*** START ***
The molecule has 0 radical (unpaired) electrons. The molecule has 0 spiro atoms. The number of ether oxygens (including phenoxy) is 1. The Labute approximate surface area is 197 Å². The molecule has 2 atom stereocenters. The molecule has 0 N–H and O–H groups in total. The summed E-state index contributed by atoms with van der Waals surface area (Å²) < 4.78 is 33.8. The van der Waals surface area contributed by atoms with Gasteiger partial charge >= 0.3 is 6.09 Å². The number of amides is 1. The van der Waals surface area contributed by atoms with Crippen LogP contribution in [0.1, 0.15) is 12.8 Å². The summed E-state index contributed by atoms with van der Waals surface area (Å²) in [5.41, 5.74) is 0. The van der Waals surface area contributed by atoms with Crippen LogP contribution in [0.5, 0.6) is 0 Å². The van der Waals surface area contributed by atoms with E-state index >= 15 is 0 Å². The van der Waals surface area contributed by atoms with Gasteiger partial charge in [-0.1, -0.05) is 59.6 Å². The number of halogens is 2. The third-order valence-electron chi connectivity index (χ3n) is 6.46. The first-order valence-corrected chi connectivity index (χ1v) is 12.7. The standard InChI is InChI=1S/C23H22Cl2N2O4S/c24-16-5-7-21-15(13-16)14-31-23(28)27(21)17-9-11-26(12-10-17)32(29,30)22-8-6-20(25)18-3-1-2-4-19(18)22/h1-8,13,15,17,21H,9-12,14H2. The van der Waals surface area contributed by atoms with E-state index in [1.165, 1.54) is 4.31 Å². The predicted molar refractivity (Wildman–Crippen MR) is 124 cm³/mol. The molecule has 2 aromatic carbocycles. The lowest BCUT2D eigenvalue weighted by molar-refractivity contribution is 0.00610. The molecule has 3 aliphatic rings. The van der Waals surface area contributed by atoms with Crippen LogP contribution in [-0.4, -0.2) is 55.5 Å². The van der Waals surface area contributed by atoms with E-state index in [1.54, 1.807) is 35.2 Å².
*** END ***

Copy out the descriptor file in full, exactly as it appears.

The molecule has 0 radical (unpaired) electrons. The molecule has 0 spiro atoms. The number of ether oxygens (including phenoxy) is 1. The Labute approximate surface area is 197 Å². The molecule has 2 atom stereocenters. The molecule has 0 N–H and O–H groups in total. The summed E-state index contributed by atoms with van der Waals surface area (Å²) < 4.78 is 33.8. The van der Waals surface area contributed by atoms with Gasteiger partial charge >= 0.3 is 6.09 Å². The number of amides is 1. The van der Waals surface area contributed by atoms with Crippen LogP contribution in [0.1, 0.15) is 12.8 Å². The summed E-state index contributed by atoms with van der Waals surface area (Å²) in [5.41, 5.74) is 0. The van der Waals surface area contributed by atoms with Crippen LogP contribution in [0.5, 0.6) is 0 Å². The van der Waals surface area contributed by atoms with E-state index >= 15 is 0 Å². The van der Waals surface area contributed by atoms with Gasteiger partial charge in [-0.1, -0.05) is 59.6 Å². The number of halogens is 2. The third-order valence-electron chi connectivity index (χ3n) is 6.46. The first-order valence-corrected chi connectivity index (χ1v) is 12.7. The standard InChI is InChI=1S/C23H22Cl2N2O4S/c24-16-5-7-21-15(13-16)14-31-23(28)27(21)17-9-11-26(12-10-17)32(29,30)22-8-6-20(25)18-3-1-2-4-19(18)22/h1-8,13,15,17,21H,9-12,14H2. The van der Waals surface area contributed by atoms with E-state index in [1.165, 1.54) is 4.31 Å². The predicted molar refractivity (Wildman–Crippen MR) is 124 cm³/mol. The molecule has 2 aromatic carbocycles. The lowest BCUT2D eigenvalue weighted by molar-refractivity contribution is 0.00610. The molecule has 3 aliphatic rings. The van der Waals surface area contributed by atoms with Crippen LogP contribution in [-0.4, -0.2) is 55.5 Å². The van der Waals surface area contributed by atoms with E-state index in [1.54, 1.807) is 35.2 Å².